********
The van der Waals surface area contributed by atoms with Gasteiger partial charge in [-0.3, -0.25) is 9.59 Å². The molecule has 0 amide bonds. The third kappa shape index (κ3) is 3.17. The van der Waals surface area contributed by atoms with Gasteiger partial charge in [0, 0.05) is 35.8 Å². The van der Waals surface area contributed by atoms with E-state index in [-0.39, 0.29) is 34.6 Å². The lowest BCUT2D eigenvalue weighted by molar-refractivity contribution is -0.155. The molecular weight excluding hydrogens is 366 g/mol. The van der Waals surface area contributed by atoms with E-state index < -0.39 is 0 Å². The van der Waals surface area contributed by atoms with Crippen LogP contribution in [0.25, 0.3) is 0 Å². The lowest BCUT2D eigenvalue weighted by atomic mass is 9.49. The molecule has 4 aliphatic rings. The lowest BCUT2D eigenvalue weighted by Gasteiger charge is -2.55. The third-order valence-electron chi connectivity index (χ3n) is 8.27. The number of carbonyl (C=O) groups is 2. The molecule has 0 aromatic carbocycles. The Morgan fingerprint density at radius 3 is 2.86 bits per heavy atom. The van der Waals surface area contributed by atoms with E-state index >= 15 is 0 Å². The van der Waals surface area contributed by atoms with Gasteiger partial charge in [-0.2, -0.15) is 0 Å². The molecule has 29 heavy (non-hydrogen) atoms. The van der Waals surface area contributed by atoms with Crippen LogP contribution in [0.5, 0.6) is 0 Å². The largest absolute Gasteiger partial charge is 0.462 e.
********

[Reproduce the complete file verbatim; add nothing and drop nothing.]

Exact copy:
The van der Waals surface area contributed by atoms with Gasteiger partial charge in [-0.3, -0.25) is 9.59 Å². The molecule has 0 amide bonds. The third kappa shape index (κ3) is 3.17. The van der Waals surface area contributed by atoms with Gasteiger partial charge in [0, 0.05) is 35.8 Å². The van der Waals surface area contributed by atoms with E-state index in [-0.39, 0.29) is 34.6 Å². The lowest BCUT2D eigenvalue weighted by molar-refractivity contribution is -0.155. The molecular weight excluding hydrogens is 366 g/mol. The van der Waals surface area contributed by atoms with E-state index < -0.39 is 0 Å². The van der Waals surface area contributed by atoms with Crippen LogP contribution in [0.25, 0.3) is 0 Å². The lowest BCUT2D eigenvalue weighted by atomic mass is 9.49. The molecule has 4 aliphatic rings. The lowest BCUT2D eigenvalue weighted by Gasteiger charge is -2.55. The third-order valence-electron chi connectivity index (χ3n) is 8.27. The number of carbonyl (C=O) groups is 2. The molecule has 0 aromatic carbocycles. The Morgan fingerprint density at radius 3 is 2.86 bits per heavy atom. The van der Waals surface area contributed by atoms with E-state index >= 15 is 0 Å². The van der Waals surface area contributed by atoms with Gasteiger partial charge in [-0.2, -0.15) is 0 Å². The molecule has 29 heavy (non-hydrogen) atoms. The van der Waals surface area contributed by atoms with Crippen LogP contribution in [0.5, 0.6) is 0 Å². The largest absolute Gasteiger partial charge is 0.462 e.